I only want to have my picture taken. Where’s the photographer?
Imagine being dressed in your best finery. You open the door to the photography studio and hear an evil dentist say, “Bwaaa haaa. Sit in my chair and have some gas.”
Worse yet, imagine it is 1884 in the new state of Colorado and the dentist has a four-foot-tall drill mechanism which is powered by a foot petal.
I was perusing the January 4, 1884 Leadville Daily Herald . . . because I write historical fiction and that’s how I spend my free time. I call it research.
I noticed advertisements for two businesses both located above the post office. A photography studio and a dentist office. Whose brilliant idea was that?
The ads weren’t next to each other, as I have placed them here, but they were in the same newspaper. So, they had to be very near each other. How big could the space Over the Postoffice be?
I imagine a lot of screaming and noise from the dentist’s office. Not a civilized affair like in modern times. The dentist’s ad offers gas for painless extracting, and artificial teeth are guaranteed to fit. Doesn’t say what kind of gas. This is a time when ads for children’s cough syrup explicitly state that morphine is not an ingredient. Because it could be the active ingredient.
Perhaps the gas calmed the patient enough to ignore the giant dental drill. It could keep everything quiet.
Even without a dentist next door, a photography session could be a frightening ordeal.
No one ever smiles in old-time photos. A museum guide told me that’s because it is hard to hold a smile during the long exposure time. The person could end up with a blurry mouth or face. People were told not to smile and to hold as still as possible. Some photographers even had wire stands to hold the subject’s head still.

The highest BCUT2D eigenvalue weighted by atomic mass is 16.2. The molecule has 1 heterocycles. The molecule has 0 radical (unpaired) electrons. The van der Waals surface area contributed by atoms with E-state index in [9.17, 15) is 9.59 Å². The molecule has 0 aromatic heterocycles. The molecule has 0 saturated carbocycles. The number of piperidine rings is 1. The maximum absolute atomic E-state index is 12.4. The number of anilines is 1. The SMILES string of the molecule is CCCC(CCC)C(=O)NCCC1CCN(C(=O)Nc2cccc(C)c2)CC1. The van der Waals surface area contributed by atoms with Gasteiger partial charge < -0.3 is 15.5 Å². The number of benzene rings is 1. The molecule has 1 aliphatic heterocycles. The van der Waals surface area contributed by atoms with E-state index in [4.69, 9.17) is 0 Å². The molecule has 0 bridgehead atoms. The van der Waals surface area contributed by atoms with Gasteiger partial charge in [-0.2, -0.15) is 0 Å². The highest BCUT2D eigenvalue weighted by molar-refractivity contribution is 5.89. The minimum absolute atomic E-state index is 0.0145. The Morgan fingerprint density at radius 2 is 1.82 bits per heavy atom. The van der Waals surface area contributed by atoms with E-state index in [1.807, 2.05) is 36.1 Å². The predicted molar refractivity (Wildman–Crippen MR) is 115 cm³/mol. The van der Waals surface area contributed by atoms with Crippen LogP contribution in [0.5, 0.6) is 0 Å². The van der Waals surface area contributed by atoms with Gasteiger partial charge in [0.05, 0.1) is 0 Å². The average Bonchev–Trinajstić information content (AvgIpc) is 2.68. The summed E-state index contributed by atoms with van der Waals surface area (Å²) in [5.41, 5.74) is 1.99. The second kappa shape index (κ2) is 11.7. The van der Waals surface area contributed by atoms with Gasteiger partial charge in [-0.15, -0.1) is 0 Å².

And who knew what a camera pointed in your direction would actually do? That camera looks like a mini-canon. Maybe I’d be better off with the dentist and his gas.
And, how much noise and commotion carried to the post office below? It could be enough to keep patrons from visiting either establishment.
In fairness, I’ll note that by 1884, Kodak cameras were available, and photography had become more common. So, the dentist might be the more frightening of the two.
I researched the dentist and photographer in the advertisements further to look for other interesting tidbits.
In 1888, the photographer was in a legal dispute with Laura LeClair. The Leadville Evening Chronical says, “he had an agreement with Laura to take pictures of her girls ‘with’ and ‘without tights,’ whatever that may mean.” And, “Miss LeClair claims that the photographs were ‘improperly taken’ and were not meritorious.”
In modern times, Judge Judy would have heard this lawsuit. Mrs. LeClair promised it would be “spicy.”
I wonder if the dentist office was still next door during this photography session.
All of this speculation gives me an idea for a novel. Plenty of potential for conflict.